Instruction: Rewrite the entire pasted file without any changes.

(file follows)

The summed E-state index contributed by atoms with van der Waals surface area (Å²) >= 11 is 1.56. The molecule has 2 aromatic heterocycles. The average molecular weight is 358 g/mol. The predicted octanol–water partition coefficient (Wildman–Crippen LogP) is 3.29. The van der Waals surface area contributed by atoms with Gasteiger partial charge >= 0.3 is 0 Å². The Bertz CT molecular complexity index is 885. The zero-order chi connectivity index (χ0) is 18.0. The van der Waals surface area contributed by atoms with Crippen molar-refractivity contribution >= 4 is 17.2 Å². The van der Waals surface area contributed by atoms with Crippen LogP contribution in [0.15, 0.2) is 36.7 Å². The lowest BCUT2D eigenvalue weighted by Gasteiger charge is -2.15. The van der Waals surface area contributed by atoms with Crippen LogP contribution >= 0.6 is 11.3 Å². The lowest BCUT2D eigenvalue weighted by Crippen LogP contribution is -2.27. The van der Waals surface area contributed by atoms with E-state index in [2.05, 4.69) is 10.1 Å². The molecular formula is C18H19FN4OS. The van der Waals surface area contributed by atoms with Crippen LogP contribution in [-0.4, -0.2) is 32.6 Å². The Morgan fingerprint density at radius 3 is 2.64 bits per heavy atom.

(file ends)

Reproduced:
The summed E-state index contributed by atoms with van der Waals surface area (Å²) >= 11 is 1.56. The molecule has 2 aromatic heterocycles. The average molecular weight is 358 g/mol. The predicted octanol–water partition coefficient (Wildman–Crippen LogP) is 3.29. The van der Waals surface area contributed by atoms with Gasteiger partial charge >= 0.3 is 0 Å². The Bertz CT molecular complexity index is 885. The zero-order chi connectivity index (χ0) is 18.0. The van der Waals surface area contributed by atoms with Crippen molar-refractivity contribution >= 4 is 17.2 Å². The van der Waals surface area contributed by atoms with Crippen LogP contribution in [0.15, 0.2) is 36.7 Å². The lowest BCUT2D eigenvalue weighted by Gasteiger charge is -2.15. The van der Waals surface area contributed by atoms with Crippen LogP contribution >= 0.6 is 11.3 Å². The lowest BCUT2D eigenvalue weighted by Crippen LogP contribution is -2.27. The van der Waals surface area contributed by atoms with E-state index in [2.05, 4.69) is 10.1 Å². The molecular formula is C18H19FN4OS. The van der Waals surface area contributed by atoms with Crippen LogP contribution in [-0.4, -0.2) is 32.6 Å². The Morgan fingerprint density at radius 3 is 2.64 bits per heavy atom.